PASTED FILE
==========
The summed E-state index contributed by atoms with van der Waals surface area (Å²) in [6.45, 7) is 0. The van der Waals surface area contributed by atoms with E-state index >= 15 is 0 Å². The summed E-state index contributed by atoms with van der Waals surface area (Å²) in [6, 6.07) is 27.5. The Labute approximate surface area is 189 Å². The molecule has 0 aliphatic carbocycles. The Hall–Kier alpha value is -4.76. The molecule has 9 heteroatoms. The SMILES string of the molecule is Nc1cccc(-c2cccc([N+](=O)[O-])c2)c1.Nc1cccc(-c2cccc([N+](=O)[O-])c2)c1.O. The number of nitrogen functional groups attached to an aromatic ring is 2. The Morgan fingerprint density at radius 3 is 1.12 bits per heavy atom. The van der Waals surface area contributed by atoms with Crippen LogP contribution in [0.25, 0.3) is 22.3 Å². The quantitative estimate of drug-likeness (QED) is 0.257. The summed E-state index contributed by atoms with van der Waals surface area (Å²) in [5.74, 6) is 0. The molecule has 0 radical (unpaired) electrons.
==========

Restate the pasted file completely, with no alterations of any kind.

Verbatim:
The summed E-state index contributed by atoms with van der Waals surface area (Å²) in [6.45, 7) is 0. The van der Waals surface area contributed by atoms with E-state index >= 15 is 0 Å². The summed E-state index contributed by atoms with van der Waals surface area (Å²) in [6, 6.07) is 27.5. The Labute approximate surface area is 189 Å². The molecule has 0 aliphatic carbocycles. The Hall–Kier alpha value is -4.76. The molecule has 9 heteroatoms. The SMILES string of the molecule is Nc1cccc(-c2cccc([N+](=O)[O-])c2)c1.Nc1cccc(-c2cccc([N+](=O)[O-])c2)c1.O. The number of nitrogen functional groups attached to an aromatic ring is 2. The Morgan fingerprint density at radius 3 is 1.12 bits per heavy atom. The van der Waals surface area contributed by atoms with Crippen LogP contribution in [0.25, 0.3) is 22.3 Å². The quantitative estimate of drug-likeness (QED) is 0.257. The summed E-state index contributed by atoms with van der Waals surface area (Å²) in [5.74, 6) is 0. The molecule has 0 radical (unpaired) electrons.